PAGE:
Day 114

(of an ohmic conductor)

  • R = ρ L/A; where ρ =resistivity of the material (a constant; good conductors have low resistivity); L=length of wire; A=cross-sectional area of wire; ρ measured in Ω m.
  • Resistance is directly related to ρ and L and inversely related to A. Analogy: The longer the artery, the greater the resistance to flow; the wider the artery the less the resistance to flow

Temperature Variation of Resistance

  • As T increases, electrons cannot move as freely; the R increases
  • ρ = ρ0[1 + α (T – T0)]
  • ρ = new resistivity at new temp, T0
  • ρ = resistivity at initial temp, T
  • α = temperature coefficient of resistivity (a constant for a material)
  • R = R0[1 + α(T – T0)]

R vs. T

  • Since ρ and R are directly related, we can re-write the previous equation to give:
  • R = R[1 + α(T – T0)]
  • For superconductors, R goes virtually to zero below the critical temperature

Ohm’s Law

  • V=IR where V=voltage or potential difference (in V); I=current (in A); R=resistance (in Ω)
  • R is constant for a conductor over a wide range of applied voltages Not all materials obey this law, those are called non-ohmic (vs ohmic)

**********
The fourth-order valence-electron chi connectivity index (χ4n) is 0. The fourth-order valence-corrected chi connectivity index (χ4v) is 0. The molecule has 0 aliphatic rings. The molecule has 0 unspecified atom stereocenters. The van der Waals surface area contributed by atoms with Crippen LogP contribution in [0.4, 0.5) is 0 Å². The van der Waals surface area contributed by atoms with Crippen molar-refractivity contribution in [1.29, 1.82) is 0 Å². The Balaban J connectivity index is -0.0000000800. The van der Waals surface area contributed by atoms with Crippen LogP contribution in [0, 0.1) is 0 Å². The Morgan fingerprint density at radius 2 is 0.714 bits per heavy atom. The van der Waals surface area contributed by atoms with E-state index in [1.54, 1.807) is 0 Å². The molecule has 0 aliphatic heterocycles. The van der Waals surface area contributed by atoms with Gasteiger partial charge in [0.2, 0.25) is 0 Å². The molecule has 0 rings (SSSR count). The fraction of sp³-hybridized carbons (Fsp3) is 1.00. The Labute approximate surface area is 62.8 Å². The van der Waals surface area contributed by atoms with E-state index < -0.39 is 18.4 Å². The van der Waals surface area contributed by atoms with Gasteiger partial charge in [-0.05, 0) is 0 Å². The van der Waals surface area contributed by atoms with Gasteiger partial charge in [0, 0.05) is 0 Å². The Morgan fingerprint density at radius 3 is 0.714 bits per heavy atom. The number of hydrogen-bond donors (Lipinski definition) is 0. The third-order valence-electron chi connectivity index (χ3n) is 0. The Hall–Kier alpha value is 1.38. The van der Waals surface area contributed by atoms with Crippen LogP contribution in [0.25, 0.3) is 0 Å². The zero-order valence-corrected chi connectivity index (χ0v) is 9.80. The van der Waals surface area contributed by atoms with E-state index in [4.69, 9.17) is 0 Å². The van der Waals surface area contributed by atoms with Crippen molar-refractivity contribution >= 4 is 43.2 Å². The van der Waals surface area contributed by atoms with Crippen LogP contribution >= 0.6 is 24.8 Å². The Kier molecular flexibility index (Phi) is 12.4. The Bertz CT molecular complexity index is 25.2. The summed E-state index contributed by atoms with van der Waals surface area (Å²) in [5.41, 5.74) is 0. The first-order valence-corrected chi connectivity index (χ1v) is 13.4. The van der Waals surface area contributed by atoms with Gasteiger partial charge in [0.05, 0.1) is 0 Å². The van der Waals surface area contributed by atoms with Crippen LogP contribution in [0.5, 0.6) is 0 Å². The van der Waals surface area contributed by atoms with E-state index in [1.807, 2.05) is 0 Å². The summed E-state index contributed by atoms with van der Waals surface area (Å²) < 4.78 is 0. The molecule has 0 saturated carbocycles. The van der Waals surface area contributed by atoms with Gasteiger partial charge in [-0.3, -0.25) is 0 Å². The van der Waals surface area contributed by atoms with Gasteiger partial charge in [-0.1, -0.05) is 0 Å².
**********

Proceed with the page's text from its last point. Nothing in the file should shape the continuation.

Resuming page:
Ohm’s Law

  • R is determined by the resistor (material, temperature) in the circuit
  • V is determined by the battery source
  • I is determined by V and R
  • Therefore, I=V/R; I is directly related to V and inversely related to R

Mechanical Power and Energy

  • In mechanics, remember that P=W/t; where P=power, W=work, and t=time
  • In electricity, P still = W/t, where P=electrical power, W is electrical energy (since E and W are interchangeable) and T=time

Electrical Power and Energy

  • Since, P=E/t and E=QV (from last unit)
  • Substituting QV for E in P=E/t, yields P=QV/t
  • Since Current, I, = Q/t; this yields P=IV, a new equation for electrical power, still measured in Watts

Power Equations

  • With P=IV and Ohm’s Law, V=IR, combining them yields: P=I2R
  • With P=IV and V=IR, combining them and eliminating I, yields P=V2/R
  • Three different equations can be used to find electrical power, P=IV and P=I2R and P=V2/R
  • You can see that P is positively related to V and I and inversely related to R

Units of Electrical Energy

  • When we open the power bill, we think we are paying for power, but are we really?
  • kWh, the unit on the “power” bill is actually a unit of energy, since “kW” is a power unit times “hours” which is a time unit
  • Power x time = Energy (Work) !
  • Remember, energy has SI units of Joules!

Power Delivered by a Battery

  • If a battery is assumed to be “ideal”, then it has no internal resistance and it delivers all of its voltage to the circuit. If, as in real cases, the battery is not ideal, then it has some internal resistance
  • To find the Voltage consumed by the battery and NOT delivered to the external circuit, use V=Ir, where r is the resistance of the battery. Since there is less voltage to the external circuit, the circuit consumes less power, by P=IV